School vouchers are an awful idea opposed by real libertarians (Murray Rothbard, Lew Rockwell, Ron Paul) but supported by the staff at Reason Magazine, who are also for open borders.

      • It seems like that pseudo-libertarian outfits funded by Koch money (Reason Mag, Cato Institute, et al) support school vouchers, real libertarians don’t. Ron Paul was mostly opposed, but watch Rand Paul come out in favor of them.

        Milton Friedman was actually for open borders. He wanted a Constitutional amendment prohibiting immigration restriction. Yes, he did coin the famous axiom that you can’t have open borders and a welfare state, but his intent in saying that is that he wanted open borders and no welfare state. I’ll take a mild moderate welfare state and closed borders to enforce and guarantee an ethnostate.

        • The__Bobster

          Vouchers mean that inner city golliwogs can now attend the schools your kids go to, schools supported by your high school taxes.

          • This is why Obama got rid of the D.C. voucher program, one of his very first acts as President. He’s paying $70k/year to send the two daughters to Sidwell Enemies, and he by no means wants some spaghetti headed D.C. ghetto thug “yoofs” getting vouchers sitting next to his daughters and ogling them (if not worse).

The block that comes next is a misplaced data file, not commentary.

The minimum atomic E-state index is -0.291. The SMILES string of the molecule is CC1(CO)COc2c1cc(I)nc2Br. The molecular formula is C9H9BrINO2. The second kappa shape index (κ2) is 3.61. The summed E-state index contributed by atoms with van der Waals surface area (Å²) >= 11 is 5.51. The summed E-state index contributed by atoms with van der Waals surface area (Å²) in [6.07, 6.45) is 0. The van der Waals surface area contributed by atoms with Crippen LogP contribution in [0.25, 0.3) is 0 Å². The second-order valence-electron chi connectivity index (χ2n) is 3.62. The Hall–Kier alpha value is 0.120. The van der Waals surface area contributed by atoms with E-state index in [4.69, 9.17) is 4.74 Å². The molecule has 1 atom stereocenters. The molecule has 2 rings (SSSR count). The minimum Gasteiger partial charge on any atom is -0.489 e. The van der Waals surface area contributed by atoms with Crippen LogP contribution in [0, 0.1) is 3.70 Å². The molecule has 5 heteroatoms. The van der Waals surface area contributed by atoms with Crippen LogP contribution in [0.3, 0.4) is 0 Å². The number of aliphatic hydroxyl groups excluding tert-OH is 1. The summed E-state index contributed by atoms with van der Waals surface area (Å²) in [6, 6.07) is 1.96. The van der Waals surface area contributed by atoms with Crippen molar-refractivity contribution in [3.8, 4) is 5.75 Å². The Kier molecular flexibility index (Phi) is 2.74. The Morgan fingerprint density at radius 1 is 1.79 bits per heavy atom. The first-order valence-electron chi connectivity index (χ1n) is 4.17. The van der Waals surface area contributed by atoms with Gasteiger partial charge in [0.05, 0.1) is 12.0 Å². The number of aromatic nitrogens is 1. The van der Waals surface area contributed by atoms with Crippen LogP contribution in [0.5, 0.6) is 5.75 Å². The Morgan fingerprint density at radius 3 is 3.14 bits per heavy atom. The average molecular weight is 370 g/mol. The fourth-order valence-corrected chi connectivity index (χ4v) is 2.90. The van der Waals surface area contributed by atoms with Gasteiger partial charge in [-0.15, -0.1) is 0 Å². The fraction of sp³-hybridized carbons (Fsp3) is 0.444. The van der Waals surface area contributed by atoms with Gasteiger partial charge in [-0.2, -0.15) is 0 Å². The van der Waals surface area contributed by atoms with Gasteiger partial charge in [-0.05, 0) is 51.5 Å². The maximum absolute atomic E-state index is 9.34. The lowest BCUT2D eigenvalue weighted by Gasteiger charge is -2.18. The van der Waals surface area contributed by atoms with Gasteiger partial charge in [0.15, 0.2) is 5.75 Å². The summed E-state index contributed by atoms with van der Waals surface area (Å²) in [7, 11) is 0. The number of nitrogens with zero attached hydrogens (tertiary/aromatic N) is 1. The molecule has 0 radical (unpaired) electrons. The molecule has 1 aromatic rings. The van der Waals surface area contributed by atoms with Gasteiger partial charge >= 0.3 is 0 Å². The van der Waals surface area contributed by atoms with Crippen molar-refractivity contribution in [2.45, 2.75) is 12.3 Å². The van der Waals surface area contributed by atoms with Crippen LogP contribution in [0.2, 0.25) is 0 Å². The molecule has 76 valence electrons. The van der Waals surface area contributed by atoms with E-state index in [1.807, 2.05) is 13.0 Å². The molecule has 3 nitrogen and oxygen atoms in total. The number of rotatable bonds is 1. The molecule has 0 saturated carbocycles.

• mobilebay

      Kris Kobach has been my choice for President for some time now. Hopefully, he’ll toss his hat in the ring and turn this country around. I can think of no one else who can “deliver us from evil.” Many names occur to me that would make for a good cabinet, but let’s hope Mr. Kobach will step up for the White House spot.

  • Egbert, King of Wessex

    While his mom was an American Citizen, Ted Cruz was born in Canada so is ineligible to be president. Everybody will contort about it to justify an exception and say, aw, we never really defined “naturalized” in the Constitution, but that’s the deal.

    • The__Bobster

      Cruz is also a big-time neocon.

      • Tucker

        Yes, and this neo-con made a couple of trips directly over to Israel within weeks of winning his seat. To receive his marching orders, no doubt.

        And we can be assured that they included a warning that he would not interfere with the White Genocide agenda, or else.

  • Bull Connor

    I would like to see what a White candidate could do if he promised to halt immigration, round up the illegals and kick them out, defund the NEA, EEOC, route the libs from the Justice Dept., bring home ALL the troops, completely end arbitrary foreign aid, and make a valliant attempt to honor our Founding Fathers and our once-predominant White culture and heroes. Just to mention a few.

    • The__Bobster

      He would win in a landslide. Of course the MSM would call him every nasty name in the book.

      • MBlanc46

        If a candidate with those views would win in a landslide, they’d be lined up for miles with their petitions to get on the ballot. Remember Mitt Romney with “self-deportation”?

        • Whatcha talkin’ about, Willis?

          Seriously, I don’t know your angle in saying what you said. Are you saying that Romney lost because he maybe said once that it would be a good thing that illegal aliens willingly obey immigration law, which is what “self-deportation” means? Incidentally, Romney did borrow that phrase from Kris Kobach.